Afghan security forces battle Kandahar insurgents for second day

Kandahar — Afghan troops clashed with the Taliban in the southern city of Kandahar for a second day on Sunday after insurgents launched coordinated attacks with rocket-propelled grenades and suicide raids against government buildings.

The death toll from gunbattles that continued through the night had risen to three, with 46 people wounded, including 24 policemen, border police General Razeq said. It was unclear how many insurgents had been killed.
Heavy machinegun fire and explosions could still be heard with fighting continuing in two areas of the city, as Afghan forces aided by NATO-led coalition troops mopped up remaining pockets of insurgent resistance.
Provincial governor Tooryalai Wesa, whose compound in the heart of the city was the first to come under attack on Saturday in a fusillade of rocket-propelled grenades, said insurgents were putting up heavy resistance.
In a television statement the day before, Wesa promised that the insurgents firing on his compound from a nearby shopping mall would be killed "one by one."
The Taliban claimed responsibility for the simultaneous attacks on Wesa's office, as well as Afghanistan's intelligence agency and police outposts, saying they were part of a spring offensive that began a week ago on 1 May.
The insurgency said the attacks, which involved more than six suicide bombers and explosive-packed vehicles, were nothing to do with revenge for the killing of Al-Qaeda ally Osama bin Laden, despite claims otherwise by Afghanistan's President Hamid Karzai.
Other attacks occurred in the neighboring Arghandab river valley to the west of the city, which is an important insurgent route for moving men and weapons into Kandahar city.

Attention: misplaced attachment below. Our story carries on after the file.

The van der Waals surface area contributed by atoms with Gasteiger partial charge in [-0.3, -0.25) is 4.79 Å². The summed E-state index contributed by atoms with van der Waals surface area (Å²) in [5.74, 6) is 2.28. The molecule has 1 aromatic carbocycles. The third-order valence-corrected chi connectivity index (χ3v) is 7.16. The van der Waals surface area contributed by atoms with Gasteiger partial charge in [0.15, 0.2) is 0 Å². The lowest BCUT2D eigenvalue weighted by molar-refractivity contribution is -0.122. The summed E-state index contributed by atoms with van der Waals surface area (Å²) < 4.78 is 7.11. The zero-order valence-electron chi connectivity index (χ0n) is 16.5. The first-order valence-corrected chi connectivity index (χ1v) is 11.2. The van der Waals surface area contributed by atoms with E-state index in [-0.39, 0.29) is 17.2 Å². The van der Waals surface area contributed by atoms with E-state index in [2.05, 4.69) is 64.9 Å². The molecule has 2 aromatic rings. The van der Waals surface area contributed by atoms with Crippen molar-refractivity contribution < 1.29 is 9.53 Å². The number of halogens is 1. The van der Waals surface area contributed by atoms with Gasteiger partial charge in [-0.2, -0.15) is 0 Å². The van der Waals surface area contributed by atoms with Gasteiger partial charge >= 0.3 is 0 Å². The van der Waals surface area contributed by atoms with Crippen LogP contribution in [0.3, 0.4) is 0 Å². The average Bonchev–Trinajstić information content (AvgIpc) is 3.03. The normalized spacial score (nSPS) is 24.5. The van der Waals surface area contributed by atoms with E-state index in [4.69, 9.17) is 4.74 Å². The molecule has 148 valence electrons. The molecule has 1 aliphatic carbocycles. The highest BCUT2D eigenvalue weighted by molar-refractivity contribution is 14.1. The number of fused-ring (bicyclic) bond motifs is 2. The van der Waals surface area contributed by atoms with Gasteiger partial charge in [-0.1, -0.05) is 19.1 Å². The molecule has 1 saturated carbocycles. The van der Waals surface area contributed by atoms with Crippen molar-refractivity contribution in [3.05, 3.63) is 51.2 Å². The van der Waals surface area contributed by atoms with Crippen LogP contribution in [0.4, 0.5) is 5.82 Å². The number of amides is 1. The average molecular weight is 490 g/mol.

Kandahar, the birthplace of the Taliban, has been the focus of military operations over the past year. US and NATO commanders have said they have made some security gains, but those successes are not yet entrenched.
Violence across Afghanistan last year reached its worst levels since the Taliban were overthrown in late 2001, with record casualties on all sides of the conflict.
The Taliban have managed to carry out a number of high-profile attacks inside Kandahar and in the capital Kabul over the past year despite Afghan and foreign forces beefing up security around both cities.
Last month, hundreds of prisoners, mostly insurgents, escaped from a jail in Kandahar through a tunnel dug by Taliban militants. A spokesman for Karzai described the escape as a "disaster" for the government.
A Taliban spokesman said escapees from that jailbreak were among hundreds of fighters involved in the attacks.
It was not possible to verify independently the number of militants who took part in the attacks, and the Taliban often exaggerate their claims.

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